The Impact of Rising Mortgage Rates

Laurence Yun,
From Laurence Yun, Chief Economist at “Mortgage rates will be starting to rise from this week on. From the 3.9 to 4.0 percent average rate in the past five months on a 30-year fixed mortgage, the new rates will soon be in the range of 4.3 to 4.6 percent. Usually the initial phase of rising rates can quicken the decision to sign on the dotted line as consumers do not want to face even higher mortgage rates later on. However, a prolonged increase will shrink the pool of eligible home buyers.
Here are some raw statistics to contend with. Let’s say a person is committed to paying at most $1,000 per month in principal and interest to be comfortably within this person’s budget. A mortgage calculator will spit out that at a 3.9 percent rate (last week’s rate), this homebuyer will be able to take out $212,000 in mortgage amount. At 4.5 percent (near future rate), the figure drops to $198,000, or the equivalent to a drop of 7 percent in purchasing power. The homebuyer therefore has to shoot for lower price points.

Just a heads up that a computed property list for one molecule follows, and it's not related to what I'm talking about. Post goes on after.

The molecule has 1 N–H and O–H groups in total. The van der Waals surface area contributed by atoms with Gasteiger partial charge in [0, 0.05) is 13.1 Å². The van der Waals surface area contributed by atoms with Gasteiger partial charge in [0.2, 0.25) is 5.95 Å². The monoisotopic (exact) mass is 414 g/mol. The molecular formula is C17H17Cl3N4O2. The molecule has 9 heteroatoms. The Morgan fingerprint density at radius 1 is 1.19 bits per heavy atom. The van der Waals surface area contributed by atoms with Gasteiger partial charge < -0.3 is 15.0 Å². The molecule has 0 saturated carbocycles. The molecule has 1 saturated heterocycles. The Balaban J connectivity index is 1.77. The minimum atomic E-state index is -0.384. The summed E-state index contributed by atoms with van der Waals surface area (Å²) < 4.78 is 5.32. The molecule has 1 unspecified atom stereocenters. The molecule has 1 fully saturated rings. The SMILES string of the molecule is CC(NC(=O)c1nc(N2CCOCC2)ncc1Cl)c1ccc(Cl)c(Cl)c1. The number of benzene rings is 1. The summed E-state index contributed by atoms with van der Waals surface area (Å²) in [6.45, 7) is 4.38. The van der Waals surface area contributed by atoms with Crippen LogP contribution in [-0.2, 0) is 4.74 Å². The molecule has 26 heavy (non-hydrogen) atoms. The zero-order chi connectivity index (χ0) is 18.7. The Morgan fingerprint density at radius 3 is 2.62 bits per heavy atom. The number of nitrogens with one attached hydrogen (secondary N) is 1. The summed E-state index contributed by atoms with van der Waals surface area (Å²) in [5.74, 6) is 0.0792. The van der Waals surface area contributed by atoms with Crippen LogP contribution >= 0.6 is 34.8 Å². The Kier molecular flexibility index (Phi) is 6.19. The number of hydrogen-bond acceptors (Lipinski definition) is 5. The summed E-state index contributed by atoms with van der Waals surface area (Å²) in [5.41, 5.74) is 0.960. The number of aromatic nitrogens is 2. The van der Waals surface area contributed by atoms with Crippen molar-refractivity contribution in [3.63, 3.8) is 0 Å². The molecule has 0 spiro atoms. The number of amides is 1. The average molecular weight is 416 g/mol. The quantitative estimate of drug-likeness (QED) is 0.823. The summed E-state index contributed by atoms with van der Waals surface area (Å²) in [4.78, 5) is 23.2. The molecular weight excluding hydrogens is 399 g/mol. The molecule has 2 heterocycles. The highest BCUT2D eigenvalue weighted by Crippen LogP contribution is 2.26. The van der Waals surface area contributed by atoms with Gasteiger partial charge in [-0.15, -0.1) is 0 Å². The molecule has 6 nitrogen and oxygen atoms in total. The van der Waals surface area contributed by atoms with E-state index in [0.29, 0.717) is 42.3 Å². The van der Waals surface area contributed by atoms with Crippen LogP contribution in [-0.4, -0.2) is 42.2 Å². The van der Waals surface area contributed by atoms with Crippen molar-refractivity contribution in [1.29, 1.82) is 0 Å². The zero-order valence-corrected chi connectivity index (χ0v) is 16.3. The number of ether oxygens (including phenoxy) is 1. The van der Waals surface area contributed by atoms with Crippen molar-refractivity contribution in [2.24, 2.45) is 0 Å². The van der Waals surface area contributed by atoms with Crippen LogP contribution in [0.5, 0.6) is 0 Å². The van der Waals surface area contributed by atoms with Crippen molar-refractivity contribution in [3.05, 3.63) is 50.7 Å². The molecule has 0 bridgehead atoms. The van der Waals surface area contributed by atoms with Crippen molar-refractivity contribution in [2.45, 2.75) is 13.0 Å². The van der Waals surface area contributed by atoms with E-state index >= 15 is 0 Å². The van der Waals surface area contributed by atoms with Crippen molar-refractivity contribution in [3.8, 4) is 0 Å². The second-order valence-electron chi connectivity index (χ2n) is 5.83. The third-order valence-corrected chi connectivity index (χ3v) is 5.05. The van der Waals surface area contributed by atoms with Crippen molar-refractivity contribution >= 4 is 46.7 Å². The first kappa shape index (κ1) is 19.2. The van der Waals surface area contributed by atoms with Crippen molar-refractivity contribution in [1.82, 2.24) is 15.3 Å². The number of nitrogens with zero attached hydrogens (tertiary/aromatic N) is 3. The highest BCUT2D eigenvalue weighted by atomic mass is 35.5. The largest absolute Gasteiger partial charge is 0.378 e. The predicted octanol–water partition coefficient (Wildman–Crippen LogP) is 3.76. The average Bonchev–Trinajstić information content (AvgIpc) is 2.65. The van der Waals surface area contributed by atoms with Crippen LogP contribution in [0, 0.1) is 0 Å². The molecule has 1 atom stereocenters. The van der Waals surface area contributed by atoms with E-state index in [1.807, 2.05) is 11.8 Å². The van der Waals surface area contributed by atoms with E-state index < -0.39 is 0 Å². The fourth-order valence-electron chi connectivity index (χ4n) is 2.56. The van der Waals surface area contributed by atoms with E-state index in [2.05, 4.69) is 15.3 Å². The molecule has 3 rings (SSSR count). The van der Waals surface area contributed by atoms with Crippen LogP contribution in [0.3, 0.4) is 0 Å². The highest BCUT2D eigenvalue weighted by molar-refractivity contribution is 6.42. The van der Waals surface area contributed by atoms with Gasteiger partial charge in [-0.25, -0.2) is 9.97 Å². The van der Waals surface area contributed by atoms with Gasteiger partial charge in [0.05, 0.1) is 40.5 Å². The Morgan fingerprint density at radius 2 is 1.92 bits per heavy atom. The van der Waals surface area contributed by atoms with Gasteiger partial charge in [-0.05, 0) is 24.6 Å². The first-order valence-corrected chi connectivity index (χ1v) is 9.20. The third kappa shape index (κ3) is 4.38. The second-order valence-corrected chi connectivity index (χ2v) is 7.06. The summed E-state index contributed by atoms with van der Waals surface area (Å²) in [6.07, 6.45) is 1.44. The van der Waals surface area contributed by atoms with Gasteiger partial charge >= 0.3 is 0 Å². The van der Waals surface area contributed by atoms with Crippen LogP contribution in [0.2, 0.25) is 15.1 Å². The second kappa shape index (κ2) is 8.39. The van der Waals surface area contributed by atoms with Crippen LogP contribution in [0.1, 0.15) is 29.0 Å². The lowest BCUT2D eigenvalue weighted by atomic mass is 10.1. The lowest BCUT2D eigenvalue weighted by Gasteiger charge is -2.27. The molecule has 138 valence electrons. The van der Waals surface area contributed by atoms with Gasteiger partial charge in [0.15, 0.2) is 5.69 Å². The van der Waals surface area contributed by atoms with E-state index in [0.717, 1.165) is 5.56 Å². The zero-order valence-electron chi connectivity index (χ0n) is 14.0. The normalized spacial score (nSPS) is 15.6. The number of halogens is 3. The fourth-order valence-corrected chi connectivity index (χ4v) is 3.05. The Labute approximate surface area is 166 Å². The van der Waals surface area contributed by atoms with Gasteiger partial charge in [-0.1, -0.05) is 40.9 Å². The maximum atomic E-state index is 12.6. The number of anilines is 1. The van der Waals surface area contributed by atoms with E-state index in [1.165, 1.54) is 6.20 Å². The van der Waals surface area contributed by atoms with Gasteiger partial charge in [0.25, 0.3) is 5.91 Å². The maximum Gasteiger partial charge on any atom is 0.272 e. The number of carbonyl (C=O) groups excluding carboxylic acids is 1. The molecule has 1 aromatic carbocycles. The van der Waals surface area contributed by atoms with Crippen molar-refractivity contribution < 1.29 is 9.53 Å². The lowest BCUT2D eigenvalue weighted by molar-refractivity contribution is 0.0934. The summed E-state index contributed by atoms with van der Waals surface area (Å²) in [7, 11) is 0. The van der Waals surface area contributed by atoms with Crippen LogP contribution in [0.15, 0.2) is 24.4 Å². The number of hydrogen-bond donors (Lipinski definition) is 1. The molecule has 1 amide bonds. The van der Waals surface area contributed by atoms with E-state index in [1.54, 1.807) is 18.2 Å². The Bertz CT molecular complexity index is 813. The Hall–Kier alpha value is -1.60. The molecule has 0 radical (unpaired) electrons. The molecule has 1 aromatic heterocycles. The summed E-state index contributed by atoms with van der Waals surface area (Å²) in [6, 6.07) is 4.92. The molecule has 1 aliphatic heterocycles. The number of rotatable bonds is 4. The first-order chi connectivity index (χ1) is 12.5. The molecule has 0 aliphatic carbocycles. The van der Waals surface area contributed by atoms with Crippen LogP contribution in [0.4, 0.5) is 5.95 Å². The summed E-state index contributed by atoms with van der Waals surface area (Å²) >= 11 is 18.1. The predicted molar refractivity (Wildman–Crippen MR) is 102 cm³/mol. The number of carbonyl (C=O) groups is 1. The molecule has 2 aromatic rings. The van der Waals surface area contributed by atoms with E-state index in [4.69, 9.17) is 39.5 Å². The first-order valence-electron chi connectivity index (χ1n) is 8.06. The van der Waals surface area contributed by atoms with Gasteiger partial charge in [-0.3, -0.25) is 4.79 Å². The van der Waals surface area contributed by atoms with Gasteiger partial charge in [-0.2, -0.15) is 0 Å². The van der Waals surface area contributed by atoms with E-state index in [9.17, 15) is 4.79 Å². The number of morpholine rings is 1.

Another way to view the impact of rising rates is to compute the income required to get the $212,000 in mortgage funds as in the above example. At 3.9 percent, the income would have to be $4,000 per month, assuming that this particular person only feels comfortable with a mortgage payment taking up 25 percent of his or her income. At 4.5 percent, the mortgage payment to buy that same home would be $1,074 per month and the corresponding monthly income requirement would be $4,296. Now, how many people have a monthly income between $4,000 and $4,296 or on an annual basis between $48,000 and $51,552? According to the Census income distribution table, 2.9 percent of the population is between these two incomes. This income gap also represents how many people would have qualified to buy this particular example home before and after the mortgage rate change[….]”
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